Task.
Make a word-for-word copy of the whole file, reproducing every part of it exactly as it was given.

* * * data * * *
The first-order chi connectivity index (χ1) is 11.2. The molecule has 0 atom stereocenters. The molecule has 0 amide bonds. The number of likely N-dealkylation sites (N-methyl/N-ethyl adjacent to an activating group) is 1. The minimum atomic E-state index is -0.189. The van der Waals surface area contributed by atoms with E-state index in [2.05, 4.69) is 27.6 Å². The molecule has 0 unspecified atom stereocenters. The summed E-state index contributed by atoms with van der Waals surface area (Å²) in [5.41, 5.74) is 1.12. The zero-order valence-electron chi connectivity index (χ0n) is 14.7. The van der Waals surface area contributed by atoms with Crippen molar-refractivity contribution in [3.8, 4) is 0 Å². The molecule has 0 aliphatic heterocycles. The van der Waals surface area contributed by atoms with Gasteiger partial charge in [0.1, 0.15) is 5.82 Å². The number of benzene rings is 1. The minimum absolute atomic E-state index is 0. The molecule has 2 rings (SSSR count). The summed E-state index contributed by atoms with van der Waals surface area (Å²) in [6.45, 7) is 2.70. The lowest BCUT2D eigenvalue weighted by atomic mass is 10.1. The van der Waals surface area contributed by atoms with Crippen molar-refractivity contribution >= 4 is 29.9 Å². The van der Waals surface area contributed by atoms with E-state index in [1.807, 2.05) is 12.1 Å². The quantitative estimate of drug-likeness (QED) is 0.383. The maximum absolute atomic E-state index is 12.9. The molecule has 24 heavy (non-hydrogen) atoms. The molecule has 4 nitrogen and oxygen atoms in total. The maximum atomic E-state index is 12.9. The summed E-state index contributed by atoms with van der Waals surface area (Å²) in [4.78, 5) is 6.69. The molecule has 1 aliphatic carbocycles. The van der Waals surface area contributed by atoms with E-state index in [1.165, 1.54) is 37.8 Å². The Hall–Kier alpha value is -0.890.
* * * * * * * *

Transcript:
The first-order chi connectivity index (χ1) is 11.2. The molecule has 0 atom stereocenters. The molecule has 0 amide bonds. The number of likely N-dealkylation sites (N-methyl/N-ethyl adjacent to an activating group) is 1. The minimum atomic E-state index is -0.189. The van der Waals surface area contributed by atoms with E-state index in [2.05, 4.69) is 27.6 Å². The molecule has 0 unspecified atom stereocenters. The summed E-state index contributed by atoms with van der Waals surface area (Å²) in [5.41, 5.74) is 1.12. The zero-order valence-electron chi connectivity index (χ0n) is 14.7. The van der Waals surface area contributed by atoms with Crippen molar-refractivity contribution in [3.8, 4) is 0 Å². The molecule has 0 aliphatic heterocycles. The van der Waals surface area contributed by atoms with Gasteiger partial charge in [0.1, 0.15) is 5.82 Å². The number of benzene rings is 1. The minimum absolute atomic E-state index is 0. The molecule has 2 rings (SSSR count). The summed E-state index contributed by atoms with van der Waals surface area (Å²) in [6.45, 7) is 2.70. The lowest BCUT2D eigenvalue weighted by atomic mass is 10.1. The van der Waals surface area contributed by atoms with Crippen molar-refractivity contribution >= 4 is 29.9 Å². The van der Waals surface area contributed by atoms with E-state index in [1.807, 2.05) is 12.1 Å². The quantitative estimate of drug-likeness (QED) is 0.383. The maximum absolute atomic E-state index is 12.9. The molecule has 24 heavy (non-hydrogen) atoms. The molecule has 4 nitrogen and oxygen atoms in total. The maximum atomic E-state index is 12.9. The summed E-state index contributed by atoms with van der Waals surface area (Å²) in [4.78, 5) is 6.69. The molecule has 1 aliphatic carbocycles. The van der Waals surface area contributed by atoms with E-state index in [1.165, 1.54) is 37.8 Å². The Hall–Kier alpha value is -0.890.